One of the basic elements of quasi-contract, and probably the most complex, is the concept of benefit. Its origin lies in the early actions to recover for unjust enrichment, and the early characteristics, for the most part, have persisted to the present time. While "enrichment" is no longer an accurate synonym for benefit, as it once was, the qualitative "unjust" still retains its vigor. Thus, "unjustified benefit" is a more accurate name for the concept. As used in quasi-contract and related fields of law, the concept is composed of several factors, no one of which can be considered as invariable. Can we with value take this concept apart, as a biologist would dissect a guinea pig, and study its pieces? In a sense we cannot, for, like the guinea pig, if it is cut up it loses the characteristics of a functioning organism. But as the biologist learns more about the complete guinea pig by studying the function and makeup of each of its parts, so by analysis we may gain a better understanding of the concept of benefit. There are two major questions: (a) What is "benefit"? and (b) What is "justice"?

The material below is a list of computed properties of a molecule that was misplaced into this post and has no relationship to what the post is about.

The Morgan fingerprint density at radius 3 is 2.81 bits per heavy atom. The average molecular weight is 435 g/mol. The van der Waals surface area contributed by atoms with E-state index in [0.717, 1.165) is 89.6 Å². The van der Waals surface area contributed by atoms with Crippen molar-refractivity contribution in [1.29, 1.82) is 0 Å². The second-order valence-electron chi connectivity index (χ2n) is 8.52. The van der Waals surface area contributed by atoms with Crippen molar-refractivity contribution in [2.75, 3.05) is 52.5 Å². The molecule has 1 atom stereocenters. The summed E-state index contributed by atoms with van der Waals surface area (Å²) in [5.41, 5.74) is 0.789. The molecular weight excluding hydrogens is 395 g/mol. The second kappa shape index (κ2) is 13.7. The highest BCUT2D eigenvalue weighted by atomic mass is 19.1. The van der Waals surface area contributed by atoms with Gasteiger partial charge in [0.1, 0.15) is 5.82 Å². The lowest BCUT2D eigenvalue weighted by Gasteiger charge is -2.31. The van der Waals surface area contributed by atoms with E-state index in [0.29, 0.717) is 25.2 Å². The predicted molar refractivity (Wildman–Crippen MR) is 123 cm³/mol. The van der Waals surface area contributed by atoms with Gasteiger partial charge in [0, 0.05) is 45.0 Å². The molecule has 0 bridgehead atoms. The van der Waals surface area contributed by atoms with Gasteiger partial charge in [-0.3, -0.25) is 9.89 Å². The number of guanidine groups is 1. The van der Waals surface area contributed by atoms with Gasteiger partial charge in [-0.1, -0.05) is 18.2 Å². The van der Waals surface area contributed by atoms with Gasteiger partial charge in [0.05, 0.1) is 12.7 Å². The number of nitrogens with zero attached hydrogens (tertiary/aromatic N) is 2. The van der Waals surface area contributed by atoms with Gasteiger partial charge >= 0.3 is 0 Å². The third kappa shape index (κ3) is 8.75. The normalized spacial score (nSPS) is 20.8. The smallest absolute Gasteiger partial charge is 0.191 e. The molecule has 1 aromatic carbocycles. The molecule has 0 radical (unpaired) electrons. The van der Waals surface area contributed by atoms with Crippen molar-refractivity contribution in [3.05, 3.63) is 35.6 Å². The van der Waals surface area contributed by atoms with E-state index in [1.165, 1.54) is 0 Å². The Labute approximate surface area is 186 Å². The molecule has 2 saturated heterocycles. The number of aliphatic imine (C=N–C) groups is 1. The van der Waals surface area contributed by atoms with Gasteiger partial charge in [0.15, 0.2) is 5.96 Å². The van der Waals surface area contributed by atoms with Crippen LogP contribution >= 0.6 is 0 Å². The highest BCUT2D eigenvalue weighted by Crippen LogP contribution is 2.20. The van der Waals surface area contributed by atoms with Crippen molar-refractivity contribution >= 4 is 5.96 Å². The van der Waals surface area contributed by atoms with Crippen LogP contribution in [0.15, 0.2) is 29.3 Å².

George A. Rinker S.Ed.,
QUASI-CONTRACTS-CONCEPT OF BENEFIT,
Mich. L. Rev.
Available at: https://repository.law.umich.edu/mlr/vol46/iss4/7